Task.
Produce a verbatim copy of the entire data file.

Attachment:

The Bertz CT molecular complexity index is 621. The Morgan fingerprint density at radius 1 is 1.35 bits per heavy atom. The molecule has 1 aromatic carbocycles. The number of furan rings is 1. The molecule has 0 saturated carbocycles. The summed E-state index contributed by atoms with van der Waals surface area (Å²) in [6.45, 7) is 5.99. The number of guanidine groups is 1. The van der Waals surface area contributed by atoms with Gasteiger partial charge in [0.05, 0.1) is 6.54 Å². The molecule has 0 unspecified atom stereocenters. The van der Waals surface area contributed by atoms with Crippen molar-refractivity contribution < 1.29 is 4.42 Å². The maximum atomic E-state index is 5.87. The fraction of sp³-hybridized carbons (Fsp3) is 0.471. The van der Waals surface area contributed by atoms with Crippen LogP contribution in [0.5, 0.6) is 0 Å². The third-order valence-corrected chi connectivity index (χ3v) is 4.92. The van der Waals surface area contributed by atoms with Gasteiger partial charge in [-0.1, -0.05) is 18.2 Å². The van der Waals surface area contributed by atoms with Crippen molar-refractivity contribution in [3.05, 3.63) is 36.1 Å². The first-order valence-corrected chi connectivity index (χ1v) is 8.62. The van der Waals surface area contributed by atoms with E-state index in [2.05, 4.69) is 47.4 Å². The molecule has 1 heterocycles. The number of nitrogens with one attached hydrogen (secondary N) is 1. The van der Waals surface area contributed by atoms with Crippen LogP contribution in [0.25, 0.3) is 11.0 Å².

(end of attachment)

The Bertz CT molecular complexity index is 621. The Morgan fingerprint density at radius 1 is 1.35 bits per heavy atom. The molecule has 1 aromatic carbocycles. The number of furan rings is 1. The molecule has 0 saturated carbocycles. The summed E-state index contributed by atoms with van der Waals surface area (Å²) in [6.45, 7) is 5.99. The number of guanidine groups is 1. The van der Waals surface area contributed by atoms with Gasteiger partial charge in [0.05, 0.1) is 6.54 Å². The molecule has 0 unspecified atom stereocenters. The van der Waals surface area contributed by atoms with Crippen molar-refractivity contribution < 1.29 is 4.42 Å². The maximum atomic E-state index is 5.87. The fraction of sp³-hybridized carbons (Fsp3) is 0.471. The van der Waals surface area contributed by atoms with Crippen LogP contribution in [0.5, 0.6) is 0 Å². The third-order valence-corrected chi connectivity index (χ3v) is 4.92. The van der Waals surface area contributed by atoms with Gasteiger partial charge in [-0.1, -0.05) is 18.2 Å². The van der Waals surface area contributed by atoms with Crippen molar-refractivity contribution in [3.05, 3.63) is 36.1 Å². The first-order valence-corrected chi connectivity index (χ1v) is 8.62. The van der Waals surface area contributed by atoms with E-state index in [2.05, 4.69) is 47.4 Å². The molecule has 1 heterocycles. The number of nitrogens with one attached hydrogen (secondary N) is 1. The van der Waals surface area contributed by atoms with Crippen LogP contribution in [0.25, 0.3) is 11.0 Å².